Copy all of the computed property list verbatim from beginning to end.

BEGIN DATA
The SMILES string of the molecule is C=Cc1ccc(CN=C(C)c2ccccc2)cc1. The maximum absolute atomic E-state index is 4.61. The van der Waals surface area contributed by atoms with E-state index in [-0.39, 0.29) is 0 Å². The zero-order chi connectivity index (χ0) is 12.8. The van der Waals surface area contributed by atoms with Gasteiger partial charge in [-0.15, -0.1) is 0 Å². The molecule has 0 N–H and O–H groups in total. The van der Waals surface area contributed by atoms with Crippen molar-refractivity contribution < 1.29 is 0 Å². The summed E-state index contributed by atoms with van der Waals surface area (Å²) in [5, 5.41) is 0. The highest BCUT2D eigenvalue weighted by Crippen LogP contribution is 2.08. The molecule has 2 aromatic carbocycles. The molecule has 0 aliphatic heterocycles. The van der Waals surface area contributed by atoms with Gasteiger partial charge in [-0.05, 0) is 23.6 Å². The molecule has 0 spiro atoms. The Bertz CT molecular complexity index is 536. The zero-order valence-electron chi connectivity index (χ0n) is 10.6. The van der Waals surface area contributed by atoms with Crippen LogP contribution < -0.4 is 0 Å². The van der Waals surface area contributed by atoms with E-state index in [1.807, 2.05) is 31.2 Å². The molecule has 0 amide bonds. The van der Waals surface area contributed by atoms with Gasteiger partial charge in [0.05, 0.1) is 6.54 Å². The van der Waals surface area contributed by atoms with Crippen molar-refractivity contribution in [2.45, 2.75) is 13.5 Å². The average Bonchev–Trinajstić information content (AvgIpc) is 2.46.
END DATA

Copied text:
The SMILES string of the molecule is C=Cc1ccc(CN=C(C)c2ccccc2)cc1. The maximum absolute atomic E-state index is 4.61. The van der Waals surface area contributed by atoms with E-state index in [-0.39, 0.29) is 0 Å². The zero-order chi connectivity index (χ0) is 12.8. The van der Waals surface area contributed by atoms with Gasteiger partial charge in [-0.15, -0.1) is 0 Å². The molecule has 0 N–H and O–H groups in total. The van der Waals surface area contributed by atoms with Crippen molar-refractivity contribution < 1.29 is 0 Å². The summed E-state index contributed by atoms with van der Waals surface area (Å²) in [5, 5.41) is 0. The highest BCUT2D eigenvalue weighted by Crippen LogP contribution is 2.08. The molecule has 2 aromatic carbocycles. The molecule has 0 aliphatic heterocycles. The van der Waals surface area contributed by atoms with Gasteiger partial charge in [-0.05, 0) is 23.6 Å². The molecule has 0 spiro atoms. The Bertz CT molecular complexity index is 536. The zero-order valence-electron chi connectivity index (χ0n) is 10.6. The van der Waals surface area contributed by atoms with Crippen LogP contribution < -0.4 is 0 Å². The van der Waals surface area contributed by atoms with E-state index in [1.807, 2.05) is 31.2 Å². The molecule has 0 amide bonds. The van der Waals surface area contributed by atoms with Gasteiger partial charge in [0.05, 0.1) is 6.54 Å². The van der Waals surface area contributed by atoms with Crippen molar-refractivity contribution in [2.45, 2.75) is 13.5 Å². The average Bonchev–Trinajstić information content (AvgIpc) is 2.46.